The following op-ed appeared in the Omak-Okagonan Chronicle and was published March 30, 2019. To download the article, click on the below link:
Parental rights under attack in Olympia
By Sen. Shelly Short
Special to the Omak-Okanogan Chronicle
Parents are a child’s first teacher, guiding them throughout the stages and lessons of life. For generations, parents have taught their children right from wrong, instilled responsibility, and nurtured and cared for them. While parents aren’t the only influence in a child’s life, parents should be able to choose what’s best for their child.
There are several bills that have been proposed in the state Legislature that have the potential to erode the rights of parents. These proposals represent government overreach, as if the government knows better than mom and dad.
Senate Bill 5683, known as the Welcome to Washington Baby Act, would send a nurse or a government worker to your home to observe you and your newborn child during those first few months unless you opted out in writing. Such a proposal sounds reasonable on the surface, until you read deeper into the bill. These workers would observe you in all aspects of your interaction with your child. These subjective observations would be noted in a file kept by the Division of Child, Youth and Family Services to which you would not have access. What you may not know is that there is already a voluntary program to help provide services to families with children. One might ask why an intrusive program is necessary to target the 2.7 million families in the state instead of using an existing, successful program to reach the thousands of additional families who are in need?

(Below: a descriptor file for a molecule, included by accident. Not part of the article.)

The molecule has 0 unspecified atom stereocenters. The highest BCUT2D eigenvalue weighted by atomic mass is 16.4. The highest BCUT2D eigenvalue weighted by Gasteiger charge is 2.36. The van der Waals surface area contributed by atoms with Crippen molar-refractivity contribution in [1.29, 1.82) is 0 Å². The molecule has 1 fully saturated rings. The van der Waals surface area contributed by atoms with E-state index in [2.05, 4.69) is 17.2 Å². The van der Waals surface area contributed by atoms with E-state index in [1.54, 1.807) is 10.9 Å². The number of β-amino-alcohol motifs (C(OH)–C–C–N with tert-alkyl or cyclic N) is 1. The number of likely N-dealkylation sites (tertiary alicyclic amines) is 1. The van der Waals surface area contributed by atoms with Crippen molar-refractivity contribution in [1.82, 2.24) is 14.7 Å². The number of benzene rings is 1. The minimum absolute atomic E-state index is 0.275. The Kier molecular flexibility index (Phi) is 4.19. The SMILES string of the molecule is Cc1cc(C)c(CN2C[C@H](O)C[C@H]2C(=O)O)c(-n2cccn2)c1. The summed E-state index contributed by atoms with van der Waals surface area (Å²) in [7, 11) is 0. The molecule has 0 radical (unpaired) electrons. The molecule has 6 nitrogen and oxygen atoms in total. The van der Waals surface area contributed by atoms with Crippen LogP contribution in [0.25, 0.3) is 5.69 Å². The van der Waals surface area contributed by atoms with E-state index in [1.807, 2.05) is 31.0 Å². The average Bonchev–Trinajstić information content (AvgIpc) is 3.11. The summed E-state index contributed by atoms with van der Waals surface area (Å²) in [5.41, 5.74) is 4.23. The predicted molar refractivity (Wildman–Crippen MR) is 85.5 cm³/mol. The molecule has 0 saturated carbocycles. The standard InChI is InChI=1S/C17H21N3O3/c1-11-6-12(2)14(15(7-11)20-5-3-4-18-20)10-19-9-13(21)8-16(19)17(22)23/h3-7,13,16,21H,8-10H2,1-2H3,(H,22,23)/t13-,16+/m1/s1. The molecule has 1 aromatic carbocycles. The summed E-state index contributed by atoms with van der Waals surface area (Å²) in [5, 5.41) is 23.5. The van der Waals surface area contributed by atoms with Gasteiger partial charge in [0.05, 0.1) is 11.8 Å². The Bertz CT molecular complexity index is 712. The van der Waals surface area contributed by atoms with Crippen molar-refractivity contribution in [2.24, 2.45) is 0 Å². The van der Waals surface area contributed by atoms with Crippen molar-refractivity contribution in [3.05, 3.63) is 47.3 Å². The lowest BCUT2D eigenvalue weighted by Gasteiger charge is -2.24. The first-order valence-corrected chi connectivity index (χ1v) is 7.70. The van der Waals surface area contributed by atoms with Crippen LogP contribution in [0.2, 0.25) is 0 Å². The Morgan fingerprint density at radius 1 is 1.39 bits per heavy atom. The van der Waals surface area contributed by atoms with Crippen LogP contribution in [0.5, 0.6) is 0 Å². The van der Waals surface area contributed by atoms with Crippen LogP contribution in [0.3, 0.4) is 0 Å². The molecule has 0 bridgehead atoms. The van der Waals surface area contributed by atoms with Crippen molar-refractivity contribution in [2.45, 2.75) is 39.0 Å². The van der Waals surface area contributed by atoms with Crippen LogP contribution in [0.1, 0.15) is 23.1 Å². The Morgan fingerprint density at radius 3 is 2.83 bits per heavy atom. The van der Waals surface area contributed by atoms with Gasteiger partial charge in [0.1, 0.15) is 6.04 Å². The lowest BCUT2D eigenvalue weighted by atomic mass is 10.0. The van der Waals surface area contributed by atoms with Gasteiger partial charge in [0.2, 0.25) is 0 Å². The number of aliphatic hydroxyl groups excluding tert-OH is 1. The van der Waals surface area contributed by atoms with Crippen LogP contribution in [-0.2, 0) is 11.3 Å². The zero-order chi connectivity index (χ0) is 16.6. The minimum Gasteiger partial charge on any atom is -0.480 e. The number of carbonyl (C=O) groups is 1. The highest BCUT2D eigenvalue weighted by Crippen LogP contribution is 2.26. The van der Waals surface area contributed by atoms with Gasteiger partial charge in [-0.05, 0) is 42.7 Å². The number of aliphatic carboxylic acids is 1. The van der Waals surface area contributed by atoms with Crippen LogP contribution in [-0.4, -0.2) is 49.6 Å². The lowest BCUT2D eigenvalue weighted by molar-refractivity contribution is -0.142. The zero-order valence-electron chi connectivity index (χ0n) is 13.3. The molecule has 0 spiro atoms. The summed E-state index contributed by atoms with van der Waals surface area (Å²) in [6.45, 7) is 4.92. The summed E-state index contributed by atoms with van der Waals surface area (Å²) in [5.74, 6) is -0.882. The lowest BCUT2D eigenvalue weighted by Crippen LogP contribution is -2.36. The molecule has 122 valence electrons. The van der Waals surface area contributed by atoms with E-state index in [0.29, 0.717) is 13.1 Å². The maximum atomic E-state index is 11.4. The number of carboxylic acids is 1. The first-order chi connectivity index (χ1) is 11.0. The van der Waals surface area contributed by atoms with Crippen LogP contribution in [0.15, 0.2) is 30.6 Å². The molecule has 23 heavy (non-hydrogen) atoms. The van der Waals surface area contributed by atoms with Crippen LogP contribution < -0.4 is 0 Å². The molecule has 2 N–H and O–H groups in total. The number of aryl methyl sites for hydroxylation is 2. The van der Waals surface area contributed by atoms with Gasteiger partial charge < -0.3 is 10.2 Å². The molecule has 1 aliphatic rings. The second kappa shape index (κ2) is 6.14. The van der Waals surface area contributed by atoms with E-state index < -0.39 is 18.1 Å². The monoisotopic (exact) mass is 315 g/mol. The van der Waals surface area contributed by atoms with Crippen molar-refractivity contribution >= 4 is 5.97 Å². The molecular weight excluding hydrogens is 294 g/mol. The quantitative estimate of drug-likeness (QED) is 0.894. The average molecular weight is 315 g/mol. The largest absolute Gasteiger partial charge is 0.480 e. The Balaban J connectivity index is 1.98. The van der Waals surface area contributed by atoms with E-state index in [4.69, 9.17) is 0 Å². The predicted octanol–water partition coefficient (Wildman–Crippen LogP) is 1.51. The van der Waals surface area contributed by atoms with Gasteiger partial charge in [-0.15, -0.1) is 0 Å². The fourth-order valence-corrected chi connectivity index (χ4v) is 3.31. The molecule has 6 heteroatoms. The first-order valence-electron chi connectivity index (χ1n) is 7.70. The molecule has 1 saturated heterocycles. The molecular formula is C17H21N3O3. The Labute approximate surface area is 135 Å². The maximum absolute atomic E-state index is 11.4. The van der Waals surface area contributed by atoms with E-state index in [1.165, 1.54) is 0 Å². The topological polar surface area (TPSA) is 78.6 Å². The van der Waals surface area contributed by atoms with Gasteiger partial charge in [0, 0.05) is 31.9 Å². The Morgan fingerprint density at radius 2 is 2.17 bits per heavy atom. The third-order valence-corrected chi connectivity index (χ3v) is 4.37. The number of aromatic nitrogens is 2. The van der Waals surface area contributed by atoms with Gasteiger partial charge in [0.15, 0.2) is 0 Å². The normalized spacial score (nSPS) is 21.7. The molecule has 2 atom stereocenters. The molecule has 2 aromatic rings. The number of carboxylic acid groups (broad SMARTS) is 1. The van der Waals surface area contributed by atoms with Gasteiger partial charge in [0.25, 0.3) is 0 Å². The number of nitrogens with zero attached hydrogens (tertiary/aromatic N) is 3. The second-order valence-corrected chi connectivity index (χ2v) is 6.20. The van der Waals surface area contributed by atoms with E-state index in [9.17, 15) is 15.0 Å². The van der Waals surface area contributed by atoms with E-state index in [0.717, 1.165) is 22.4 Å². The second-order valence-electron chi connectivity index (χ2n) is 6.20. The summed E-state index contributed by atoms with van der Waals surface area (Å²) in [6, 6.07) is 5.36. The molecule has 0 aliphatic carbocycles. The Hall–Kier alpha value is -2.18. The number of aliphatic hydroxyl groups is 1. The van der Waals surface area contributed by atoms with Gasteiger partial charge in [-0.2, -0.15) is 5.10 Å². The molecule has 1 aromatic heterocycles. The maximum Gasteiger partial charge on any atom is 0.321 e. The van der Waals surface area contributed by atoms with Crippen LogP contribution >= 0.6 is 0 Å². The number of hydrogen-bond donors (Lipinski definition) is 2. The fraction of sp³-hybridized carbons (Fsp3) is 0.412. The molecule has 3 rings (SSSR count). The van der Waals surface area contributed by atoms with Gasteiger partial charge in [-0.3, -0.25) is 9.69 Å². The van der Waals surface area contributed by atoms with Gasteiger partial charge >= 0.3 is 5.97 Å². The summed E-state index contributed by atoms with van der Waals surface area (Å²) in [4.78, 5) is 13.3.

The recent measles outbreak has reignited a vigorous debate on vaccinations and whether public health and safety outweigh the right of parents to choose what is best for their children. SB 5841 would make it difficult for parents to receive an exemption for their child from being vaccinated. The proposal removes the personal and philosophical exemption option many parents currently claim. Instead, the only options for parents under this bill would be to claim a religious or medical exemption. Parents would have to either prove they are an active follower of a particular religion, or have a specific document signed by a health care provider. Government should not force a child to be vaccinated over the objections of parents.
SB 5889 claims to have the overarching mission of strengthening confidentiality in communications between health insurance services and their enrollees. While confidentiality of health records is something we all support, what truly lies inside this proposal is something that negates parental rights by granting any minor the ability to procure health care services and procedures, without parental knowledge or consent. So parents will receive health care related bills to pay without any information of the services received! Just imagine a suicidal child seeking counseling and/or medical treatment without parental knowledge. The only information the parent may ultimately get is the description of the health service on a billing statement! SB 5889 fosters secrecy between parents and children instead of fostering healthy relationships and open communication. This proposal puts children at risk and undermines the parents’ desire to protect and care for their children.
Finally, SB 5395 mandates teaching of sex education from kindergarten onward under the guise of safety. Sex education curriculum is not needed to create safe spaces for students to share sensitive information with an adult. That is an excuse to teach students material that parents may consider inappropriate. While parents can opt their children out of these classes, this curriculum could be adapted to other class instruction. Whether you are a teacher, school counselor or voluntarily work with students, most organizations require some form of training on how to recognize warning signs of trauma or inappropriate treatment. As a former 4-H Club leader, I can tell you personally that I received such information and training.
Bills such as these emboldens government to determine what it thinks is best and infringe upon the ultimate responsibility and role of parents in caring for their children. It is the job of parents to take care of their children in all of these issues. Not Olympia’s.